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Multivariable Model-Building: A Pragmatic Approach to Regression Analysis Based on Fractional Polynomials for Modelling Continuous Variables

Authors:
Patrick Royston and Willi Sauerbrei
Publisher: Wiley
Copyright: 2008
ISBN-13: 978-0-470-02842-1
Pages: 322; hardcover
Price: $99.00
Supplements:Errata, data, and other materials

Comment from the Stata technical group

Selecting the appropriate model from among a large class of candidate models is a difficult process: one must balance the (sometimes contradictory) goals of model interpretability, parsimony, good prediction properties, robustness to minor variations in the data, and applicability to other data. This text presents a well-rounded, practical approach to model selection, with its bulk devoted to general variable selection through the use of stepwise procedures (or otherwise) and the selection of functional forms for continuous variables. Regarding the selection of functional forms, the authors pay much attention to fractional polynomials and splines, drawing on their vast research in these areas. In particular, those looking for a tutorial on the use of fractional polynomials will find this text very useful. The methods prescribed can be applied widely, yet the examples used are primarily from the health sciences, with the typically used models being logistic regression, Cox regression, and generalized linear models.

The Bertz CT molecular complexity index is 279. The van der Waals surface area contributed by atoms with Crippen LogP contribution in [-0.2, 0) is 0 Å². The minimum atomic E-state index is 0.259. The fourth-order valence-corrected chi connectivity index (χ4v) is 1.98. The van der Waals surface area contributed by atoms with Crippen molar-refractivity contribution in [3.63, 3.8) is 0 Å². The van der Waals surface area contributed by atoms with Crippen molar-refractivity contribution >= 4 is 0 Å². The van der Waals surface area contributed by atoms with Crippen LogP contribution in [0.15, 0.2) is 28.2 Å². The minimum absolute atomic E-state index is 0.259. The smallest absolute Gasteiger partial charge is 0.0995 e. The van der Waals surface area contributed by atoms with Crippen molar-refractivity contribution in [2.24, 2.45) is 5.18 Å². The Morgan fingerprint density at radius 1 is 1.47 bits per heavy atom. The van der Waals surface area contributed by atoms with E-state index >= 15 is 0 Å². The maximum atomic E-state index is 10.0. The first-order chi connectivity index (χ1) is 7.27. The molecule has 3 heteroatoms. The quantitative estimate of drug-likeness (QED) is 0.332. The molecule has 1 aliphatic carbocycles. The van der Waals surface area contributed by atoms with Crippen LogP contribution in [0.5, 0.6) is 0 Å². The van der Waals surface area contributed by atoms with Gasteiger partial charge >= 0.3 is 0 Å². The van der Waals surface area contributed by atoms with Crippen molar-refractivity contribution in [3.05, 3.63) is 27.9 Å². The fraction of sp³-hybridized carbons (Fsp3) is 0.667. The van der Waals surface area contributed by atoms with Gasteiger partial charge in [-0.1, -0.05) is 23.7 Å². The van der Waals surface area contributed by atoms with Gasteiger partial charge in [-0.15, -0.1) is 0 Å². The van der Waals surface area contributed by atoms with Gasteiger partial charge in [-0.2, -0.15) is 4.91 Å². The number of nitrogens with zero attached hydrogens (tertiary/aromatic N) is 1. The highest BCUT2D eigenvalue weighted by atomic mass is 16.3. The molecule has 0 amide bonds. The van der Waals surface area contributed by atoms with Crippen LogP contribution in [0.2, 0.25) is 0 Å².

Table of contents

Preface
1 Introduction
1.1 Real-Life Problems as Motivation for Model Building
1.1.1 Many Candidate Models
1.1.2 Functional Form for Continuous Predictors